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The Script: $1.8 million grant will enhance interprofessional training

Janel Shoun-Smith  | 

Five Grand Rounds sessions this fall expected to include mental health counseling students

Illness not only affects patients physically, but oftentimes mentally as well.

“For example, patients with congestive heart failure have high rates of concomitant anxiety and depressive disorders. If their mental health conditions are poorly treated, it can lead to faster disease progression and higher health care costs,” says Abbie Burka, The College of Pharmacy & Health Sciences director of interprofessional education.

Despite those greater costs, and despite the health care community’s current efforts to tear down walls between professions to provide holistic health care for patients, mental health is still often forgotten in the care plan. However, a new partnership between Lipscomb’s psychology department and the health sciences college is working to change that for Lipscomb-trained health professionals.

A $1.8 million grant, the largest grant in Lipscomb University history, will fund behavioral health trainings for mental health counseling students, health science students and working professionals throughout the next four years, encouraging Nashville’s health professionals to incorporate mental health treatments into overall patient care.

The grant, awarded by the Health Resources and Services Administration, an agency of the U.S. Department of Health and Human Services, to Lipscomb’s Department of Psychology, Counseling and Family Science, will also fund mental health counseling interns placed on-site in primary care offices, especially those serving disadvantaged populations.

“When a patient has a need, particularly those among underserved populations, they often go to their primary care physician first,” said Douglas Ribeiro, associate professor of psychology and project director of the Lipscomb Initiative for Behavior and Health Integration. “By integrating counselors into the traditional primary care physician offices, the counselor and the physician can collaborate on-site about how to best serve the patient and to provide the needed care right away.”

As part of the initiative, mental health counseling students will now be included in the health science college’s 2018-2019 Grand Rounds programs, a program required for all student pharmacists, student nurses and graduate and undergraduate nutrition students that meets five times per semester to build teamwork and communications skills, learn about each other’s disciplines and collaboratively assess patients and create care plans.

“Collaboration by interprofessional teams to create a personalized care plan for patients, which considers their mental health as well as social needs, leads to better clinical outcomes,” said Burka.

“So consider the case of the heart failure patient presented in Grand Rounds,” she described. “Our mental health counseling students can perform a mental health assessment to determine barriers the patient has to treatment. Our pharmacy students can look for issues the patient has with medication adherence or adverse effects from their medications. Our nutrition students can assess the patient’s dietary choices. Our nursing students spend the most time with the patient and are essential to helping gain the trust of their patients.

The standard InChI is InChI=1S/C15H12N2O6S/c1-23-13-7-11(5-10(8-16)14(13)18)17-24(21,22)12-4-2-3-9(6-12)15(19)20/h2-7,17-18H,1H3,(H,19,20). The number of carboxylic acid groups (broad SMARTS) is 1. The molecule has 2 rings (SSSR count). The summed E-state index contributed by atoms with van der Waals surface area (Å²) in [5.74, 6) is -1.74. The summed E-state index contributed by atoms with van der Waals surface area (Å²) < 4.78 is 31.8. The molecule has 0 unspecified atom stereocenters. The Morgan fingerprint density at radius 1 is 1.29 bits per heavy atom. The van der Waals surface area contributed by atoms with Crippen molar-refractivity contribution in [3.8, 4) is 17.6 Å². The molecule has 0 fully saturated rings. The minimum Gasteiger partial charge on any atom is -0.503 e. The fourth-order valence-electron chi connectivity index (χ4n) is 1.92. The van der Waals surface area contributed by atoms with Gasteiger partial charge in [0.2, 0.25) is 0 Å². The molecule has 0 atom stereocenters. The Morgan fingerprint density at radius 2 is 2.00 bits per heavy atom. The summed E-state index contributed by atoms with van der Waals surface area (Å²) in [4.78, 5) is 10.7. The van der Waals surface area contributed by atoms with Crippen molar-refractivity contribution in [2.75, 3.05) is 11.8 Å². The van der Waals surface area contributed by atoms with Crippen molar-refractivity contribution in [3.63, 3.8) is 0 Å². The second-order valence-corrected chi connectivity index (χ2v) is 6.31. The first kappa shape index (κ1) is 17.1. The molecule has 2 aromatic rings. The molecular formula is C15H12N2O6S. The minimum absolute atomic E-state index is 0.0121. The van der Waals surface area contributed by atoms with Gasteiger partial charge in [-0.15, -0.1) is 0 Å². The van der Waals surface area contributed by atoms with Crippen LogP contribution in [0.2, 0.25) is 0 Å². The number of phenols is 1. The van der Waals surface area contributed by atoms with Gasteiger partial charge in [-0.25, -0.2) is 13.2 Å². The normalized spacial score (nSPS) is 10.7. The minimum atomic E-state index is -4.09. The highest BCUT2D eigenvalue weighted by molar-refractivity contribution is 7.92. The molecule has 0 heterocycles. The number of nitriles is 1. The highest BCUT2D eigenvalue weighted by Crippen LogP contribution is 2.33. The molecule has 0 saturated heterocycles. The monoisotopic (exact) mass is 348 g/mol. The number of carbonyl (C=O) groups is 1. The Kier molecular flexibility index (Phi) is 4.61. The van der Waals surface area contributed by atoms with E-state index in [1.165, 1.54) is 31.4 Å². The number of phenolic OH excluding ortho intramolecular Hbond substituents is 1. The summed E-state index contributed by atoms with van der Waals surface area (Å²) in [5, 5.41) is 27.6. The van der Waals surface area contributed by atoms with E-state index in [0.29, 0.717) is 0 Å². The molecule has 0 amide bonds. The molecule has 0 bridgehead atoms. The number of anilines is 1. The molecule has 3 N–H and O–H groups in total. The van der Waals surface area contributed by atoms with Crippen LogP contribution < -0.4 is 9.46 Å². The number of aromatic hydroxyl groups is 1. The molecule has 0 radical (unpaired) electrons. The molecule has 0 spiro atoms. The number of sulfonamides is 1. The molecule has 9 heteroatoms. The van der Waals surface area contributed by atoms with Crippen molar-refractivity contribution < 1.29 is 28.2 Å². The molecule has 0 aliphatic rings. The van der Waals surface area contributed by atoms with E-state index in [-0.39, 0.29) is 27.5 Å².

“They can each bring their unique professional skills and perspectives which together contribute to a holistic plan,” she said.

“One thing I have realized is that the model of professional silos and hierarchies we have relied on is helpful up to a point,” said Ribeiro. “So if you are addressing a cancer or a cold, that’s specific, and that model works.

“The problem comes when we deal with chronic disease like heart disease, diabetes or obesity. Then you need an approach that is not siloed because those presentations require different levels of expertise. Our hope is that these trainings will break down walls and help our students have a strong comfort level to approach their mental health partners in providing care.”

The integrated model promoted by the Lipscomb Initiative for Behavior and Health Integration is expected to especially address unmet mental health needs of medically underserved populations, particularly immigrant populations and residents whose primary language is not English, said Ribeiro.

Patients in these populations may have a variety of challenges when seeking behavioral health services including transportation, language, and cost, said John Allen, grant administrator for the initiative. By providing behavioral health in the primary care setting, many of those barriers are eliminated.

“Wherever they may be working, health professionals with a better understanding of behavioral health integration will take away the stigma from mental health and help patients navigate the system better,” Allen said.

In addition to the Grand Rounds program for health science students, marriage and family therapy students and psychology students will join mental health counseling students in additional trainings hosted by the initiative itself. These trainings will also be available for continuing education for working professionals.

“Mental illness affects an estimated 25 to 40% of people in our country yet health care professionals are often unfamiliar with the needs of this patient population,” said Lindsey Miller, assistant professor of pharmacy and the college of health sciences’ liaison to the initiative. “This model is to teach both professions (health care clinicians and counselors) how to interact, effectively, with this patient population and to understand the resources that each group can provide to the other.”